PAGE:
Several people have asked me just what Moscow is like. Now that I'm leaving, I'll answer. It's much like any big city in the U.S. Personally, I think it's a lot like Chicago, with a touch of Washington D.C. thrown in. Chuck is from the Chicagoland area, and he agrees. It's got a strong industrial base, but also a vibrant nightlife, and there are great crowds of people moving throughout the city all day long.
I was also asked if Moscow smells. It does not smell, well, at least not any more than any city does, just the normal smell of traffic, vendors cooking food on the street, and construction. One excellent smell is the smell of fresh baked goods in the subways and the underpasses under the main streets where there are kiosks selling pastries and other goodies. Moscow certainly smells a great deal better than Cedar Rapids, the city we flew out of. If you've never been to Cedar Rapids, your nose thanks you. The sign may say the City of Five Seasons, but the locals call it the City of Five Smells. The only olfactory offense in Moscow is cigarette smoke, which is much more prevalent than it is in the U.S. these days. MISA is actually a bit of an anomaly, as they don't allow smoking, and Chuck and I got some amusement listening to Alexey grumble about this when he'd leave to go take a smoke outside.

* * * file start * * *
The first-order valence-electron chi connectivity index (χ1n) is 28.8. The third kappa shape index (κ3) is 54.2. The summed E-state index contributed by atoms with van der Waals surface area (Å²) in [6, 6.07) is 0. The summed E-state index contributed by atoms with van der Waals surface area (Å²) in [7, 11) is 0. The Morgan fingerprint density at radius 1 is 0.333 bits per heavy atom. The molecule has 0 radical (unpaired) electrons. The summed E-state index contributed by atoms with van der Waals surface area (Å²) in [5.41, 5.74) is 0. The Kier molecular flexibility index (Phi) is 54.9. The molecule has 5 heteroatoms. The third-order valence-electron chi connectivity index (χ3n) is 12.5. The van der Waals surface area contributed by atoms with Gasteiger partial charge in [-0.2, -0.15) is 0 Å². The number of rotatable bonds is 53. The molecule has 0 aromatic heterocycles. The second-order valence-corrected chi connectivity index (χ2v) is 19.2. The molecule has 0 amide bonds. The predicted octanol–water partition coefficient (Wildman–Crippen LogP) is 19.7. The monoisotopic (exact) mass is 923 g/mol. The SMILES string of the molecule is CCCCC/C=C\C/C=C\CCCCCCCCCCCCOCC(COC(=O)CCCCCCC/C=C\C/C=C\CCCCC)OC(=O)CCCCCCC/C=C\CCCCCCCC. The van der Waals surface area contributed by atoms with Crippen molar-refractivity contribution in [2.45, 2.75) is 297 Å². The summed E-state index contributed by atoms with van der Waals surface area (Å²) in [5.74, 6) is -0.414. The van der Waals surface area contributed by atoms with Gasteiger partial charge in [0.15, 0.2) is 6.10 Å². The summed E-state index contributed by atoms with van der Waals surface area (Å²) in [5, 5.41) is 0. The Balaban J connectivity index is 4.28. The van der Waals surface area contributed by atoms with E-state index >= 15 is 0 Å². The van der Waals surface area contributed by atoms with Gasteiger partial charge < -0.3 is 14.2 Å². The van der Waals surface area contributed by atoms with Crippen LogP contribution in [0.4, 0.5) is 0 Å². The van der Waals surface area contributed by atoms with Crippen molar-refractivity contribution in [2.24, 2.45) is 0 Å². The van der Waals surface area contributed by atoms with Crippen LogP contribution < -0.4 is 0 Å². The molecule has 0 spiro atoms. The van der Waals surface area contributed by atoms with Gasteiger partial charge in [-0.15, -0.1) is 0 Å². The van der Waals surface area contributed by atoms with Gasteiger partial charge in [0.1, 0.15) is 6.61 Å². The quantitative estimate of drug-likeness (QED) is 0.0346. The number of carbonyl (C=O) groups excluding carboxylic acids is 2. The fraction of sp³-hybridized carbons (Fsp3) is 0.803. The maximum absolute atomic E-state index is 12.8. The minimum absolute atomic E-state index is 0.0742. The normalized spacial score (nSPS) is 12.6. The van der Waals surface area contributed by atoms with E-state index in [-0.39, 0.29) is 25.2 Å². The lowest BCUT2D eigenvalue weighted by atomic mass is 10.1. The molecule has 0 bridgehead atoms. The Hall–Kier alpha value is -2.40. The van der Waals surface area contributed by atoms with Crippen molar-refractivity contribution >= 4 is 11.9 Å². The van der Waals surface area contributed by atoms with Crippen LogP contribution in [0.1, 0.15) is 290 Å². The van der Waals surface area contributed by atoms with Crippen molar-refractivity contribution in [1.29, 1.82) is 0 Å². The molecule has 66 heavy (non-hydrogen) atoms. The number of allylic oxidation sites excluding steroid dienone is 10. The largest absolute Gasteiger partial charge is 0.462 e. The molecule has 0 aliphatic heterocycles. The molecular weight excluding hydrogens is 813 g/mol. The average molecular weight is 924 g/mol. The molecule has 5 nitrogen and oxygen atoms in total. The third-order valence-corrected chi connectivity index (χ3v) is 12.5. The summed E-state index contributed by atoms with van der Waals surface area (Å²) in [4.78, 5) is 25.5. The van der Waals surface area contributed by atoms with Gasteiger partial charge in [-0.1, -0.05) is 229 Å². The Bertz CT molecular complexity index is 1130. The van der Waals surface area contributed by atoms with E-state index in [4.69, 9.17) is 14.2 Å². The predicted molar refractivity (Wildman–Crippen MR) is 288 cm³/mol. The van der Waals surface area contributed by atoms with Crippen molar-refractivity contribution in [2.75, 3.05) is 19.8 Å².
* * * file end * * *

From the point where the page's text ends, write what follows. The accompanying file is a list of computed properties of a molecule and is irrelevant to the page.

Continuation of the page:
The Metro or subway system in Moscow is unique as well. I've ridden the one in Washington quite a bit, and it's the only one I can compare it to first-hand. Each Moscow Metro station is unique, and they're usually decorated in a neo-classical style, with lots of marble and columns, much nicer than the drab concrete tunnels of D.C. The trains move very very fast, and they're generally somewhat crowded, though not overwhelmingly so. It's very cheap to travel by subway, I think the price is around 10 rubles, or about 35 cents, and, unlike the states, the price doesn't vary based on your destination. That 35 cents gets you anywhere you want to go on the Metro system, which is quite large. There are two things to beware on the subway, one is the doors, which I found out close quite fast, they caught me half-in, and I had to squeeze through pretty quickly, as they don't open back up. I'm surprised I didn't get bruised. The other thing to watch out for is pickpockets, as they like to strike in dense crowds where they can escape and you have a hard time chasing them. I caught a kid of about 12 years old trying to pick my back pocket when I was in the Subway one day. Fortunately, my wallet was in my front pocket at the time, with my hand firmly around it, so all he got out of the deal was a handful of my chubby butt. Even if he had gotten my wallet, he'd have gotten about $40 and my UNI ID card. Not such a big score.